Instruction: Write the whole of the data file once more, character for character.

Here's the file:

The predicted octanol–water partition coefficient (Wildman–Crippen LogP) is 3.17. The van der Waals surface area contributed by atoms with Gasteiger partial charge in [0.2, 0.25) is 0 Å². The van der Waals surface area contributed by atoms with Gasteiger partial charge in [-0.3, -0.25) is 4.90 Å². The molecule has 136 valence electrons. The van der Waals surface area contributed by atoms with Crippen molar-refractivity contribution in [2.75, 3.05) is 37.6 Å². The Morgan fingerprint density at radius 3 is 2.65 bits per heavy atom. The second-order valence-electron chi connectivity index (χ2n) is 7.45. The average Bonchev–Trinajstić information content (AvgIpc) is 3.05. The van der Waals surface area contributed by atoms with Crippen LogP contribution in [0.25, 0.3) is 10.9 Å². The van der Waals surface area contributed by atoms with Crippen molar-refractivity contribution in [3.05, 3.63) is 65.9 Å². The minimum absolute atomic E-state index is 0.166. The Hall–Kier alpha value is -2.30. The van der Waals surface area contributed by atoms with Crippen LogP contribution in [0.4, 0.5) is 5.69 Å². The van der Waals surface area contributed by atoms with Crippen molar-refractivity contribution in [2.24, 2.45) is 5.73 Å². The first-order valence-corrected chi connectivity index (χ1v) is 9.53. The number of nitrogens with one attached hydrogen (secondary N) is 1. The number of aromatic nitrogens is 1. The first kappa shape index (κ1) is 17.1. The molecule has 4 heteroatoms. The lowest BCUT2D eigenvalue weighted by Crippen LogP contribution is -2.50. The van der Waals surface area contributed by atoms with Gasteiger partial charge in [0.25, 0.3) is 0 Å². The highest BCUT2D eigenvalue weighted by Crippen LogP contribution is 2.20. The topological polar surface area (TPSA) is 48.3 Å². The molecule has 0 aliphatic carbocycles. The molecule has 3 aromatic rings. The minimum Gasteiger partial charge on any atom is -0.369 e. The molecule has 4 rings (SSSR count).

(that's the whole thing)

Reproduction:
The predicted octanol–water partition coefficient (Wildman–Crippen LogP) is 3.17. The van der Waals surface area contributed by atoms with Gasteiger partial charge in [0.2, 0.25) is 0 Å². The van der Waals surface area contributed by atoms with Gasteiger partial charge in [-0.3, -0.25) is 4.90 Å². The molecule has 136 valence electrons. The van der Waals surface area contributed by atoms with Crippen molar-refractivity contribution in [2.75, 3.05) is 37.6 Å². The Morgan fingerprint density at radius 3 is 2.65 bits per heavy atom. The second-order valence-electron chi connectivity index (χ2n) is 7.45. The average Bonchev–Trinajstić information content (AvgIpc) is 3.05. The van der Waals surface area contributed by atoms with Crippen LogP contribution in [0.25, 0.3) is 10.9 Å². The van der Waals surface area contributed by atoms with Crippen molar-refractivity contribution in [3.05, 3.63) is 65.9 Å². The minimum absolute atomic E-state index is 0.166. The Hall–Kier alpha value is -2.30. The van der Waals surface area contributed by atoms with Crippen LogP contribution in [0.4, 0.5) is 5.69 Å². The van der Waals surface area contributed by atoms with Crippen molar-refractivity contribution in [2.24, 2.45) is 5.73 Å². The first-order valence-corrected chi connectivity index (χ1v) is 9.53. The number of nitrogens with one attached hydrogen (secondary N) is 1. The number of aromatic nitrogens is 1. The first kappa shape index (κ1) is 17.1. The molecule has 4 heteroatoms. The lowest BCUT2D eigenvalue weighted by Crippen LogP contribution is -2.50. The van der Waals surface area contributed by atoms with Gasteiger partial charge in [0.25, 0.3) is 0 Å². The highest BCUT2D eigenvalue weighted by Crippen LogP contribution is 2.20. The topological polar surface area (TPSA) is 48.3 Å². The molecule has 0 aliphatic carbocycles. The molecule has 3 aromatic rings. The minimum Gasteiger partial charge on any atom is -0.369 e. The molecule has 4 rings (SSSR count).